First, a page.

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The Honolulu Advertiser

Updated at 6:49 a.m., Monday, December 17, 2007

UH researchers help slow banana bunchy top disease

News Release

Hawai'i banana growers who are ranked number one nationally in banana production are being threatened by a perilous pathogen known as banana bunchy top disease. To help slow the spread of the disease, caused by the Banana bunchy top virus, the Plant and Environmental Protection Sciences Department in the College of Tropical Agriculture and Human Resources at UH Manoa are producing and distributing tissue-cultured banana plants that are free of BBTV.

Plants infected early with banana bunchy top virus do not bare fruit, and fruits of later infected plants are typically stunted, unattractive and not saleable, a UH news release said. The disease is transmitted by a small soft bodied insect known as the banana aphid. BBTV was first reported in Hawai'i in 1989 and has since spread progressively.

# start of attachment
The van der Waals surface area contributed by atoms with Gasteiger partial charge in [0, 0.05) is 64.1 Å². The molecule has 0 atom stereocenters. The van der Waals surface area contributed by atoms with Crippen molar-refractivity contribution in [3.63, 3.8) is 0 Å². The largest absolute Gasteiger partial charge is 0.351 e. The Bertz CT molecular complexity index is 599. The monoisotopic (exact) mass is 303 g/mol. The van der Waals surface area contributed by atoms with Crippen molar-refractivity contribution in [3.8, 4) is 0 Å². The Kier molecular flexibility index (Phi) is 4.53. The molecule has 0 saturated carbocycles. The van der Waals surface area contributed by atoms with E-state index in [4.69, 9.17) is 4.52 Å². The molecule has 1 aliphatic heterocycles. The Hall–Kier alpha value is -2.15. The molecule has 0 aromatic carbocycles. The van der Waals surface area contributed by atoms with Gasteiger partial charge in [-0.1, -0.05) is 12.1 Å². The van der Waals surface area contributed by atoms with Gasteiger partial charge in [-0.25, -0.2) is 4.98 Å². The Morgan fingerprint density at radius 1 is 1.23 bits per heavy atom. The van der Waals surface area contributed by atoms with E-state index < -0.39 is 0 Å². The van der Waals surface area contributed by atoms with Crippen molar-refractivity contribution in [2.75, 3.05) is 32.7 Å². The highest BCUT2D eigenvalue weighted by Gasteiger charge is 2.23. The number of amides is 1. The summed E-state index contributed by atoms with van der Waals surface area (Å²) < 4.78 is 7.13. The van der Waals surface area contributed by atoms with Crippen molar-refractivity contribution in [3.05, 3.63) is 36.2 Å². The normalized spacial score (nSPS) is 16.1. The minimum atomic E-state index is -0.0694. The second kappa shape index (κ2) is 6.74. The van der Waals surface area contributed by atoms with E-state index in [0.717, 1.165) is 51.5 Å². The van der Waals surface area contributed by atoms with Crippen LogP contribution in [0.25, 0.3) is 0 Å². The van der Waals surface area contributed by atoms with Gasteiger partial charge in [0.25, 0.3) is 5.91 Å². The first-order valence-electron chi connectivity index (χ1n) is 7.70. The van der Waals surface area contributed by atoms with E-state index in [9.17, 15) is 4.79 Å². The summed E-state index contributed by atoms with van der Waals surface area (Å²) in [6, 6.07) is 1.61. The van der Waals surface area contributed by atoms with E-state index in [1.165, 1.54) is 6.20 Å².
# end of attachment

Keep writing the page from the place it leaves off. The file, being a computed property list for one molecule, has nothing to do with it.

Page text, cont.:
"The spread of BBTV in Hawai'i is greatly influenced by the movement and use of infected plant material, thus, the use of field-grown banana suckers as replant material is risky," Cerruti Hooks, a CTAHR entomologist said in a released statement from the school. Cerruti shared that although the bananas may appear healthy, they may already be infected with BBTV. "Using known BBTV-free plants is the safest practice available today for replacing diseased banana plants."

In addition to BBTV, CTAHR nematologist Koon-Hui Wang discovered that many banana fields are infested with plant-parasitic nematodes. These nematode feed, multiply and migrate into the banana root system, where they impair water and nutrient uptake. This affects plant anchorage and toppling might occur under high infestations. Banana suckers collected from fields containing nematodes may already be infested with these organisms, but using tissue-cultured plantlets may also help prevent the unintentional spread of nematodes.